Dad replied, "That may, or may not be true, depending on the situation, but you are the neatest and most organized person in the family.  Craig is gifted, but so are you, and you see problems before they happen along with the solutions to fix them."


"Even if that were true, how is that going to help a guy in a machine shop full of tools that I never saw before and have no idea how to use? Am I supposed to tell you or the business owner what I see?"


"You can give your opinion directly to Mr. Bigler," Dad said.


"Oh geez, I don't think I can do that, Dad. It makes me nervous, and what if he thinks my ideas are stupid?  I'm just a kid!"


"For the love of God, Nelson, have a little faith in yourself.  Just tell Mr. Bigler what you think as if you are an authority on the subject."


“But that's just it. I'm NOT an authority!”


"Well, you are today.  And so what if you screw up? That's how we learn. Faith Nelson. Faith!"


"I'm still not so sure, Dad."


If I would have been brave enough to say it, I wasn't afraid of what the owner might think of me. He lived on the other side of the mountain, and I'd probably never see him again.  I was afraid of disappointing Dad. What if he finally came to his senses and realized I wasn't as smart as he thought I was? What if we stopped doing these little jobs?  It would not be an understatement to say I was seriously doubting myself.


I assumed that Mr. Bigler was either Amish or old order Mennonite.  Any business in Central Pennsylvania operating on air driven tools was undoubtedly necessitated by the Amish aversion to all things electric.  As we drove down the bumpy lane to Bigler's shop and farm, the absence of electrical poles and wires confirmed my assumption.


There was nothing remarkable about Mr. Bigler's machine shop from the outside. It was just a large, no-frills concrete block building with a fresh spray of bright whitewash.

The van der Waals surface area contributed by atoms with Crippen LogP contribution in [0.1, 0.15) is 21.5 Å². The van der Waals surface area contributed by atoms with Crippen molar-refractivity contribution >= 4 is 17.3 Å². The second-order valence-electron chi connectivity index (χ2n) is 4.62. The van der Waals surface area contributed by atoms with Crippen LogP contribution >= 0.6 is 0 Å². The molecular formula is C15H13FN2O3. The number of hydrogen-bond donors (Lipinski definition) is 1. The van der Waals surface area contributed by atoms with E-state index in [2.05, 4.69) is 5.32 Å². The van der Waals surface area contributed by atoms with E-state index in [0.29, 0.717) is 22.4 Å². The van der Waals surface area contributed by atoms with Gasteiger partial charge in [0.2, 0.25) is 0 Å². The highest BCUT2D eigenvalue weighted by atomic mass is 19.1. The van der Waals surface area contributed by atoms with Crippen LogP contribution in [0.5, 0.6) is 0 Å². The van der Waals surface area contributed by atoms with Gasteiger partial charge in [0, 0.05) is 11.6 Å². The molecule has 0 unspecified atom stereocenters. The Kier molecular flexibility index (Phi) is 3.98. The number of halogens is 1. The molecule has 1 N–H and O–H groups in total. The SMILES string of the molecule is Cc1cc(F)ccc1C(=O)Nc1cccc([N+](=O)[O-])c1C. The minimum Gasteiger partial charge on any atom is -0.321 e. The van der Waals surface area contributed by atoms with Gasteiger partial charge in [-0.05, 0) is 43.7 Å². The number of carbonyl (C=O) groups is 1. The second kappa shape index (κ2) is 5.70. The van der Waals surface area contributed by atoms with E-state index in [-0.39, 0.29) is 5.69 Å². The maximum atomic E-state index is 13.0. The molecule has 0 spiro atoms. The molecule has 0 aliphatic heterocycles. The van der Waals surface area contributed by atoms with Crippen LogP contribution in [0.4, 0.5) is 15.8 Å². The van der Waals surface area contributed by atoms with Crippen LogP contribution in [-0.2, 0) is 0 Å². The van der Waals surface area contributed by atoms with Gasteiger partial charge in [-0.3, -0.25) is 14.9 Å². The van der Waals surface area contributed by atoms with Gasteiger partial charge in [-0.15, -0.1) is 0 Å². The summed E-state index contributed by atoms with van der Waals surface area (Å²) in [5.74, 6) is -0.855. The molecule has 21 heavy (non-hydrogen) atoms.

"It's a loud place," I yelled to Dad as we got out of the truck. 


The workshop was full of men, many of them wearing wide-brimmed Amish hats. 


I saw the problems within seconds. I now understood why Dad brought me, but I needed him to help me focus. There was an unhealthy mist of oil in the air that covered everything. There were even puddles of it under the big drive-chain. I not only smelled the oil but tasted it, too. It was collecting on my skin, hair, and clothing.  It all made me very uncomfortable, and that was exactly what Dad was counting on. When I'm uncomfortable my brain goes into overdrive looking for fixes. 


I could barely hear Dad's voice as he hollered, "Mr. Jackson! Mr. Jackson, meet my son, Nelson!" 


"Jack" Jackson reached out his oily hand, and it was all I could do to get a grip. “All this oil, this is just nuts,” I thought. 


Mr. Jackson was wearing high-top rubber boots, a tight rubber apron, a dust mask to filter the airborne oil, and a black ball cap.  He squirreled his face around to try to hoist his glasses back up to the bridge of his nose. He gripped a wooden pole with a window squeegee attached to the end and used it to push spent oil that dripped off the chain and on to the concrete floor. He squeegeed the oil to a narrow channel where gravity took it away.  


I had never in my whole life witnessed a business that was so loud. Then, just like that, the engine turned off, and the chain slowed to a halt.  All that obnoxious grinding and banging stopped and the whir of the lathes fell silent. There was peace on earth.


The workers quickly gathered and put away their tools. They walked out the door to a repurposed school bus for a ride home.  Mr. Jackson kept pushing oil drippings with a squeegee.